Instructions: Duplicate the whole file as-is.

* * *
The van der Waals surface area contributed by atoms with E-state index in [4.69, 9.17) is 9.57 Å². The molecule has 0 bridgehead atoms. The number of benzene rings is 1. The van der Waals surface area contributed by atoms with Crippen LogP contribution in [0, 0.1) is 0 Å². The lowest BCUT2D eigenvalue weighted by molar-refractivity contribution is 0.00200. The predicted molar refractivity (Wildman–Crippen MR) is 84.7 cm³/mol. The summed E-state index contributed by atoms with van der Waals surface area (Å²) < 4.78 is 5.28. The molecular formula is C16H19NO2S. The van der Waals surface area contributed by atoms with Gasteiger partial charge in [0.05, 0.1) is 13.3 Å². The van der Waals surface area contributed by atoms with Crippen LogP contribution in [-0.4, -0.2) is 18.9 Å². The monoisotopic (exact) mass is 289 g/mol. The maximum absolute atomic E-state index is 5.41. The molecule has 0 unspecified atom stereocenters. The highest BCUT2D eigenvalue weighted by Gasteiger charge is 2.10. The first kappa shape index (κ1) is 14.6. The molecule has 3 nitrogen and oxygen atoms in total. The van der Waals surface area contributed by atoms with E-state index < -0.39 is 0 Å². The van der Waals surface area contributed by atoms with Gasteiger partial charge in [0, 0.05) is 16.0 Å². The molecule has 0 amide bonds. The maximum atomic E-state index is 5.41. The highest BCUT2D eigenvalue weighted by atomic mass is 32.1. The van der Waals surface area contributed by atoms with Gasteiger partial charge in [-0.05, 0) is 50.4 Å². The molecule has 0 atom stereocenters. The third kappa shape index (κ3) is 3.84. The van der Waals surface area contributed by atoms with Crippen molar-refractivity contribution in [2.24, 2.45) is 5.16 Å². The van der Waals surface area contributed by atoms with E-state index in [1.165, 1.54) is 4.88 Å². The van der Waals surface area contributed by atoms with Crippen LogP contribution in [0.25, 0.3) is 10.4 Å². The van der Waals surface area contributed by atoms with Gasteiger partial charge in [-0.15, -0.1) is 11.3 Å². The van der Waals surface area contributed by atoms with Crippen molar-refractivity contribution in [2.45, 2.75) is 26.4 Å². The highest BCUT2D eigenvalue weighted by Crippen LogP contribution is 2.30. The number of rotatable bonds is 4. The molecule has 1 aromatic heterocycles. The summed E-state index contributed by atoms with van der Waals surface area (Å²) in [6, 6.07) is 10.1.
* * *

The van der Waals surface area contributed by atoms with E-state index in [4.69, 9.17) is 9.57 Å². The molecule has 0 bridgehead atoms. The number of benzene rings is 1. The van der Waals surface area contributed by atoms with Crippen LogP contribution in [0, 0.1) is 0 Å². The lowest BCUT2D eigenvalue weighted by molar-refractivity contribution is 0.00200. The predicted molar refractivity (Wildman–Crippen MR) is 84.7 cm³/mol. The summed E-state index contributed by atoms with van der Waals surface area (Å²) < 4.78 is 5.28. The molecular formula is C16H19NO2S. The van der Waals surface area contributed by atoms with Gasteiger partial charge in [0.05, 0.1) is 13.3 Å². The van der Waals surface area contributed by atoms with Crippen LogP contribution in [-0.4, -0.2) is 18.9 Å². The monoisotopic (exact) mass is 289 g/mol. The maximum absolute atomic E-state index is 5.41. The molecule has 0 unspecified atom stereocenters. The highest BCUT2D eigenvalue weighted by Gasteiger charge is 2.10. The first kappa shape index (κ1) is 14.6. The molecule has 3 nitrogen and oxygen atoms in total. The van der Waals surface area contributed by atoms with E-state index < -0.39 is 0 Å². The van der Waals surface area contributed by atoms with Gasteiger partial charge in [0, 0.05) is 16.0 Å². The molecule has 0 amide bonds. The maximum atomic E-state index is 5.41. The highest BCUT2D eigenvalue weighted by atomic mass is 32.1. The van der Waals surface area contributed by atoms with Gasteiger partial charge in [-0.05, 0) is 50.4 Å². The molecule has 0 atom stereocenters. The third kappa shape index (κ3) is 3.84. The van der Waals surface area contributed by atoms with Crippen molar-refractivity contribution in [2.24, 2.45) is 5.16 Å². The van der Waals surface area contributed by atoms with E-state index in [1.165, 1.54) is 4.88 Å². The van der Waals surface area contributed by atoms with Crippen LogP contribution in [0.25, 0.3) is 10.4 Å². The van der Waals surface area contributed by atoms with Gasteiger partial charge in [-0.15, -0.1) is 11.3 Å². The van der Waals surface area contributed by atoms with Crippen molar-refractivity contribution in [2.45, 2.75) is 26.4 Å². The highest BCUT2D eigenvalue weighted by Crippen LogP contribution is 2.30. The number of rotatable bonds is 4. The molecule has 1 aromatic heterocycles. The summed E-state index contributed by atoms with van der Waals surface area (Å²) in [6, 6.07) is 10.1.